More than 120,000 individuals in the United States are waiting for an organ transplant. Thousands more wait for the chance to live without pain through a bone or soft tissue transplant. April is National Donate Life Month. Consider sharing your life with others by signing up as an organ, eye and tissue donor.
Moundview Memorial Hospital & Clinics partners with the American Tissue Service Foundation (ATSF) to collect local tissue donations. This includes bone, skin, heart valves, connective tissue and veins. The hospital also partners with the Lions Eye Bank of Wisconsin (LEBW) who recover eyes and corneas to help others with the gift of sight. Recently Moundview’s staff had an opportunity to learn more about tissue and eye donation through an ATSF training.
“One of the stories shared at the training was about a mother who donated her son’s tissue, organs and eyes when he was fatally injured on December 8, 2013,” said Maureen Bruce, Staff Development and Quality Director at Moundview. “Over eight months after her son’s death the mother needed back surgery. She asked about and received tissue from her son’s donation. The mother was honored that it was a piece of her son that had allowed her to heal.”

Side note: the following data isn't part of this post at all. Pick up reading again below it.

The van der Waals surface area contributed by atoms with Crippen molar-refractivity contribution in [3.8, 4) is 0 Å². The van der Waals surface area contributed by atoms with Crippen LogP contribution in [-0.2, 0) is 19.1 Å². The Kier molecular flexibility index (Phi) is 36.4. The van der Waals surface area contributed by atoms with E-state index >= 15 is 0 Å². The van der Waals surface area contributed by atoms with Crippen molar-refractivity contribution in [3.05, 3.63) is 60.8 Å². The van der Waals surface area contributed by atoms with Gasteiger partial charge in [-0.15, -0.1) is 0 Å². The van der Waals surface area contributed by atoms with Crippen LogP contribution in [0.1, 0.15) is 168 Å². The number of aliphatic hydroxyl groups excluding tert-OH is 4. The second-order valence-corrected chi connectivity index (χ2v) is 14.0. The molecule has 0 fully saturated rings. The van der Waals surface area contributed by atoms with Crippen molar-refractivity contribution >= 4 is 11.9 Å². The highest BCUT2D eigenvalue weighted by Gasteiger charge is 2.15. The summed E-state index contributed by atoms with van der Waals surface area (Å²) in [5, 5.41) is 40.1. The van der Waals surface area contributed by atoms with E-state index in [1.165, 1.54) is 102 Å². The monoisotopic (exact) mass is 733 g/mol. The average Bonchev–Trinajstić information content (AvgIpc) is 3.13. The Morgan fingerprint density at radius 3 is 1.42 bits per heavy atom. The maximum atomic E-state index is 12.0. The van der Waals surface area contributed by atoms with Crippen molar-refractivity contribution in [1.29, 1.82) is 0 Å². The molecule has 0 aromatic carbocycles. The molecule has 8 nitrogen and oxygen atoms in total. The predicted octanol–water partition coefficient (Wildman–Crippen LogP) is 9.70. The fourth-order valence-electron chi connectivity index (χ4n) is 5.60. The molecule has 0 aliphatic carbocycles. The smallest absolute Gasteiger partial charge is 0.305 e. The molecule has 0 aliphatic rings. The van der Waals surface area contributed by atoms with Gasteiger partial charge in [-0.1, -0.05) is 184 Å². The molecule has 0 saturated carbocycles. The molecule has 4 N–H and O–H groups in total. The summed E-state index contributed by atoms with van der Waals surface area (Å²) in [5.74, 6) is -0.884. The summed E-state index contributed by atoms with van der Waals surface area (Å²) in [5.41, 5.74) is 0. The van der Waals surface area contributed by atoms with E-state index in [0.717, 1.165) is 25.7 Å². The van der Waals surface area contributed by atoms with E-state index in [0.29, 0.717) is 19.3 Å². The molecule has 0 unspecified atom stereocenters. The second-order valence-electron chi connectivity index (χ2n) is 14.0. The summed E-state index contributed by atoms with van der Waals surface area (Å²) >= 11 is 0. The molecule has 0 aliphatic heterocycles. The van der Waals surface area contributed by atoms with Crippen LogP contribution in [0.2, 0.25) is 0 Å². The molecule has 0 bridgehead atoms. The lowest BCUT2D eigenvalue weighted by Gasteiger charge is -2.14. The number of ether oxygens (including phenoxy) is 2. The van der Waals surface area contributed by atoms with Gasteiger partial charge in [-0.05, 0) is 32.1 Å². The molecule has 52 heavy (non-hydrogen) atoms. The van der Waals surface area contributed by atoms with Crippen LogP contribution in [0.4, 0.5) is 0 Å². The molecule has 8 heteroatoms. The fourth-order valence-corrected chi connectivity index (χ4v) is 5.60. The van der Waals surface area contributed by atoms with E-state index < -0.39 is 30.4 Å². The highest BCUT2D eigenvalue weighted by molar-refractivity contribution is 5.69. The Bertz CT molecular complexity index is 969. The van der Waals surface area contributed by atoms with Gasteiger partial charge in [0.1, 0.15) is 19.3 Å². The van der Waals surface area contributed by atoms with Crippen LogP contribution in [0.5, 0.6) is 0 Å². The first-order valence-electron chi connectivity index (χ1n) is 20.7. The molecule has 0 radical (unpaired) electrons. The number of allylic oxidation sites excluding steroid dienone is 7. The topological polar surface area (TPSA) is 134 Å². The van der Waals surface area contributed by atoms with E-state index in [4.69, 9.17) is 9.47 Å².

“It’s possible for family members to receive tissue donations from a loved one who was a donor, although it is very rare,” said Jeanette Potts, ATSF Education and Development Manager. “Tissue has a long shelf life - up to five years in most cases. It can be recovered within 12 to 24 hours of death and preserved for later use. One tissue donation can potentially improve the lives of 50-100 people. More people are eligible as tissue donors than organ donors.”
Donations of bone and connective tissue can help repair fractured bones, reshape facial disfigurement, replace injured ligaments and may eliminate or reduce pain, promote faster healing and save limbs. Donated heart valves can replace defective valves and improve heart function. Skin transplants may save lives in burn cases and can restore functional and cosmetic problems. Cornea and eyes are used to return sight or repair injuries to eyes.
“More than one million tissue transplants are performed each year in the United States,” said Potts. “Donor families find comfort knowing they were able to help others through a loved one’s death. Age is not a barrier to tissue donation. There is no cost to donor families and tissue recovery should not interfere with any funeral arrangements the family chooses.”